Why Jamie Dimon Just Doesn’t Get It
Jamie Dimon, the infamous CEO of JPMorgan Chase, is back to doing what he does best: defending the bankers of the 1% against the petulant 99%. “Acting like everyone who’s been successful is bad and because you’re rich you’re bad, I just don’t get it,” he said at a recent investors conference. “Sometimes there’s a bad apple, yet we denigrate the whole.”
Dimon says this as if he’s not one of the baddest apples in the barrel. Let’s review a few of his misdeeds:
– Under his leadership, JPMorgan Chase “misled” investors (that’s “defrauded,” in plain English) on mortgage sales to help spur the financial crisis. The company then successfully lobbied for a $25 billion bailout and $391 billion in virtually interest-free loans.
– He leaked false information about Washington Mutual’s finances so he could buy the company at a bargain price.
– JPMorgan Chase was part of the “robo-signing” scandal in which banks foreclosed on homes without verifying that such action was legal and justified.
– He hid the fact that one of JPMorgan Chase’s risky derivatives deals, known as “Squared,” was actually designed in part by a hedge fund that bet against a good chunk of the deal.
This staggering lack of self-awareness is not limited to Dimon. A spate of one-percenters have been defending their tarnished image by insisting that they’re the ones who create jobs and allow the economy to succeed. They’re calling their critics “imbeciles” and saying an attack on them is an attack on “the very productive.”
Let’s forget, for a moment, that jobs are actually created when middle-class and lower-income consumers have enough money in their pockets to drive up demand. Let’s just look at what some of worst of the 1% have done to exploit the 99% and make our economy worse, not better.
– Lloyd Blankfein of Goldman Sachs touted mortgage assets to clients while privately betting $10 billion they’d fail — fostering the kind of excessive risk-taking that caused the financial meltdown. Oh, and then he lied to Congress about it.
– Angelo Mozilo of Countrywide Financial deceived investors into buying risky “subprime” mortgages, leading to thousands of foreclosures. He kept the law off his back by allowing key senators to take out mortgages for which the usual fees and rules didn’t apply.
– Darrell Issa, a Congressman from California who’s worth between $240-500 million, pressured federal regulators to back off a lawsuit against Goldman Sachs while holding millions in company assets. He also intervened in Congress on behalf of Merrill Lynch while being a major customer of the firm.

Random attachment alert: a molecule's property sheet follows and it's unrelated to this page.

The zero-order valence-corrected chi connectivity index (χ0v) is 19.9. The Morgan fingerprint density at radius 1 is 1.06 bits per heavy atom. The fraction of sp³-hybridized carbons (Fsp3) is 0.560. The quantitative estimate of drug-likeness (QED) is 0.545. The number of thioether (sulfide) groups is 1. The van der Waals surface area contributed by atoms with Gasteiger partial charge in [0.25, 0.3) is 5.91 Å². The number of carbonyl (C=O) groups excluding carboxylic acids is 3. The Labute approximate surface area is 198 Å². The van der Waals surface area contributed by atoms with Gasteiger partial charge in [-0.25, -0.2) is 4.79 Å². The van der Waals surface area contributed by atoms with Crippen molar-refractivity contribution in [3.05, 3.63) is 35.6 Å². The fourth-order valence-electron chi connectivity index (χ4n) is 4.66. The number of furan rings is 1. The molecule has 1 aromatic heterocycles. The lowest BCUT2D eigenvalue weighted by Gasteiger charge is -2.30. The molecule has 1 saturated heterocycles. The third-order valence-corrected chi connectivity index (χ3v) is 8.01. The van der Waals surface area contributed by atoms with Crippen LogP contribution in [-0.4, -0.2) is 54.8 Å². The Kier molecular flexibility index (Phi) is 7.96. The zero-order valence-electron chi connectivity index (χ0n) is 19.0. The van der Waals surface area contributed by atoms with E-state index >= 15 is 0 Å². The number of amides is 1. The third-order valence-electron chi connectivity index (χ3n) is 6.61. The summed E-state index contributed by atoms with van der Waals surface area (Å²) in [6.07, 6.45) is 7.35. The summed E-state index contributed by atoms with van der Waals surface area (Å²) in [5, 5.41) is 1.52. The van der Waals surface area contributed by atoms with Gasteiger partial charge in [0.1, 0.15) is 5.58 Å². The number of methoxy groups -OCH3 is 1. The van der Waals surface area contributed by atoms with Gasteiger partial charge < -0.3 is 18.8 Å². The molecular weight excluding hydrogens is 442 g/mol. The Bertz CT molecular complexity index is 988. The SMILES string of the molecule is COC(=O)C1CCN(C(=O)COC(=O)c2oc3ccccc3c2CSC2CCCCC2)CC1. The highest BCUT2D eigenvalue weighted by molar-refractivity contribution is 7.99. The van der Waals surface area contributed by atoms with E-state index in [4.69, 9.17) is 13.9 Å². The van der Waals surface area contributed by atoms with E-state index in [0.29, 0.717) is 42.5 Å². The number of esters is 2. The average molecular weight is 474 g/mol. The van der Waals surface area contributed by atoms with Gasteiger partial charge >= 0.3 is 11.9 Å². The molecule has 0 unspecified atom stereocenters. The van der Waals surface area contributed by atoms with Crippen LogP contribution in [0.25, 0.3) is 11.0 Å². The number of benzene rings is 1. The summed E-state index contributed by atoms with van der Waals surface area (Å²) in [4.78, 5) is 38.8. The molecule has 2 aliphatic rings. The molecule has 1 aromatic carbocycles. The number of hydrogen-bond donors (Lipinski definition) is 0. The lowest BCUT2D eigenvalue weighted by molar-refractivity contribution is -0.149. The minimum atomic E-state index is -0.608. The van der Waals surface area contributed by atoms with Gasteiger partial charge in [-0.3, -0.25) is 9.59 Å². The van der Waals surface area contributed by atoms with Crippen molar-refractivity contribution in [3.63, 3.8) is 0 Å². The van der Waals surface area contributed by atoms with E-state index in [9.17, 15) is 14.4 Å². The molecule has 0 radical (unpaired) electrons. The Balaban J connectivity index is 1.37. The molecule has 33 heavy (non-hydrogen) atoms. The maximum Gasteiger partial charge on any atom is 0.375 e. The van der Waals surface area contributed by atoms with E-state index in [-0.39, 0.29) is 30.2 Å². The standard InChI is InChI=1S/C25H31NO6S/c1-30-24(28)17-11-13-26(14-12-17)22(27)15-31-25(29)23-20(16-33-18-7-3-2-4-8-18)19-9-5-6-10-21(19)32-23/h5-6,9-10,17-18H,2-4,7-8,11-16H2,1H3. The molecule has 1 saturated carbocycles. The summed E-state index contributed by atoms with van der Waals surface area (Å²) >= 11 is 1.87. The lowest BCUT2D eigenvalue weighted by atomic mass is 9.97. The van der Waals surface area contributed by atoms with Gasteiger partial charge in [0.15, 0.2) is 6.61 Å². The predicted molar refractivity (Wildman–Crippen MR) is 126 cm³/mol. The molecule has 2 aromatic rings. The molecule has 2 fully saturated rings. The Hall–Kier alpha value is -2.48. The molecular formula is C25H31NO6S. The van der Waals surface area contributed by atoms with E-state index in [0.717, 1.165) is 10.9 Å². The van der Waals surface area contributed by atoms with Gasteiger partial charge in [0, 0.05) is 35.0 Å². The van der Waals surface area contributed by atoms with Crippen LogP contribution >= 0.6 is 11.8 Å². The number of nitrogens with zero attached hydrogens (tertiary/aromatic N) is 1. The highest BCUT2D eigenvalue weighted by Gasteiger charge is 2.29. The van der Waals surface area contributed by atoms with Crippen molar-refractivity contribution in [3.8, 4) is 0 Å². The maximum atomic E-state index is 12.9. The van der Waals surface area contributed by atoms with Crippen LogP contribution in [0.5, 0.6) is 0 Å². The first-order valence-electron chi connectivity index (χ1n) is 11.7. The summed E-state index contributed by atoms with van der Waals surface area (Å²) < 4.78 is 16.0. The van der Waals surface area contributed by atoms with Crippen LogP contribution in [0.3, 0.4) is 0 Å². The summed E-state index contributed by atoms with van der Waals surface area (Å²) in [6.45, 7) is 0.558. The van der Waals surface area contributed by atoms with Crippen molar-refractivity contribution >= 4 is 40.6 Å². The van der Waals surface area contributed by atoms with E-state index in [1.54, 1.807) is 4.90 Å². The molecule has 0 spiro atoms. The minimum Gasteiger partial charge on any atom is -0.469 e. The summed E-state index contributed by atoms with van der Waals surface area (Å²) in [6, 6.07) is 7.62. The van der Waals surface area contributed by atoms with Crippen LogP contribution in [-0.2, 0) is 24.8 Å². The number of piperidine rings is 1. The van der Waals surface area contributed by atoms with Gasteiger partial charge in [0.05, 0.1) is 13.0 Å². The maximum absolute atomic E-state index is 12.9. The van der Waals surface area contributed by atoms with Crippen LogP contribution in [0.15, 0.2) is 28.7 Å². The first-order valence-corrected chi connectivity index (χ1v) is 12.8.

– Hugh Grant, CEO of Monsanto, has established a virtual monopoly on the food supply by putting his company’s patented, genetically modified seed in about 95% of U.S. soybeans, 80% of U.S. corn, and massive amounts of other crops. Indeed, his company is helping destroy the American heartland by intimidating small farmers with frivolous lawsuits and intense pressure not to work with Monsanto’s competitors. (The ideal of “competitive markets” is invoked only when a company is trying to avoid regulation.)
This list could go on, of course — and it does, at the Who Are the 1 Percent website, where people are voting to determine which corporate bad guys I’ll make videos exposing. We started this vote, which will close by Christmas, to fight those who are making their fortunes on the backs of the 99%. Jamie Dimon, of course, is one of our nominees, and those who visit the site can rate him and many others on a scale of “ho-hum” to “pure evil.”
After all, the so-called “bad apples” actually reflect a systemic problem: those who use their wealth for destructive purposes are rewarded instead of punished, even when their tactics are illegal. Wealth doesn’t always come from making products that people enjoy or investing in small companies à la George Bailey in It’s a Wonderful Life. Things really are worse for the 99% because of a rigged system that allows certain rich people to play by different rules than everyone else.
So, Jamie Dimon, are you bad just because you’re successful? No. You’re bad because your success comes at everyone else’s expense. You’re right about one thing, though: you just don’t get it.